The hallmarks of effective home-school collaboration include open communication and involvement of parents in all stages of the learning process. Being informed about your school's RTI process is the first step to becoming an active partner. Both the National Center for Learning Disabilities and the National Joint Committee on Learning Disabilities advise parents to ask the following questions:
  • Does our school use an RTI process? (Be aware that your child's school may call their procedures a "problem solving process," or may have a unique title for their procedures, e.g., Instructional Support Team, and not use the specific RTI terminology.)
  • Are their written materials for parents explaining the RTI process? How can parents be involved in the various phases of the RTI process?
  • What interventions are being used, and are these scientifically based as supported by research?
  • What length of time is recommended for an intervention before determining if the student is making adequate progress?
  • How do school personnel check to be sure that the interventions were carried out as planned?
  • What techniques are being used to monitor student progress and the effectiveness of the interventions? Does the school provide parents with regular progress monitoring reports?
  • At what point in the RTI process are parents informed of their due process rights under IDEA 2004, including the right to request an evaluation for special education eligibility?
  • When is informed parental consent obtained and when do the special education evaluation timelines officially commence under the district's RTI plan?

What Are the Potential Benefits of RTI?

Perhaps the most commonly cited benefit of an RTI approach is that it eliminates a "wait to fail" situation because students get help promptly within the general education setting. Secondly, an RTI approach has the potential to reduce the number of students referred for special education services. Since an RTI approach helps distinguish between those students whose achievement problems are due to a learning disability versus those students whose achievement problems are due to other issues such as lack of prior instruction, referrals for special education evaluations are often reduced. Finally, parents and school teams alike find that the student progress monitoring techniques utilized in an RTI approach provide more instructionally relevant information than traditional assessments.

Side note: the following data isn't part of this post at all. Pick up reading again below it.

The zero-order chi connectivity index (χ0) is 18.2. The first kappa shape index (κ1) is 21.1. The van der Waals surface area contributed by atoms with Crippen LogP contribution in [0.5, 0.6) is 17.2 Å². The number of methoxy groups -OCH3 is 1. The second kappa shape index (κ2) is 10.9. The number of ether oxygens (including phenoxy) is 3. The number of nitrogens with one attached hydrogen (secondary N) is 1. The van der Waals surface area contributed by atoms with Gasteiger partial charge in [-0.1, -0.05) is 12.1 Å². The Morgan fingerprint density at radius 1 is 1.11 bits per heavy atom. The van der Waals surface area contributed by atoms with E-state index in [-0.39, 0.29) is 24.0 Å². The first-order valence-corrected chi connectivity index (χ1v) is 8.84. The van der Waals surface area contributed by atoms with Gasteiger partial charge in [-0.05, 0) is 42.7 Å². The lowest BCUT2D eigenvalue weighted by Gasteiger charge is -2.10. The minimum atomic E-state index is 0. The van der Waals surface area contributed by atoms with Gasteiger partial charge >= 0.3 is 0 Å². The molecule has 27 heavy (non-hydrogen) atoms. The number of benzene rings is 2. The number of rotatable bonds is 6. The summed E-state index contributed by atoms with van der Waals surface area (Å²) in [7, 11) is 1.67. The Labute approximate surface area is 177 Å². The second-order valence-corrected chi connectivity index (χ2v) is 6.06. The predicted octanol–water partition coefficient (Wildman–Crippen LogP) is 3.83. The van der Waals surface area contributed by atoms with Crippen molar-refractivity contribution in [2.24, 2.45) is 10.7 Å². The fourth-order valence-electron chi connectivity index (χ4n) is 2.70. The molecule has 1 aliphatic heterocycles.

What Are Next Steps in Implementing RTI Approaches?

There are many specific issues that must be addressed in order to effectively implement RTI approaches. Schools must be prepared to offer a variety of proven instructional strategies; staff must be trained to measure student performance using methods that are sensitive to small increments of growth; parents must be kept informed of these new procedures and made partners in the process. Teams must also determine how they will define an "adequate" response to an intervention—how much progress over what period of time will be the benchmark to determine if an intervention is successful? While forthcoming federal regulations will offer guidance, each school district will need to develop its own procedures based on their state regulations, resources and the needs of its student population.

 

References and Web Resources

IDEA 2004: See the final bill posted at: http://edworkforce.house.gov/issues/108th/education/idea/conferencereport/confrept.htm

National Association of School Psychologistswww.nasponline.org
NASP's has a variety of resource materials and helpful factsheets for parents. Also see the report of the 2004 LD Roundtable posted on the NASP website at:http://www.nasponline.org/advocacy/2004LDRoundtableRecsTransmittal.pdf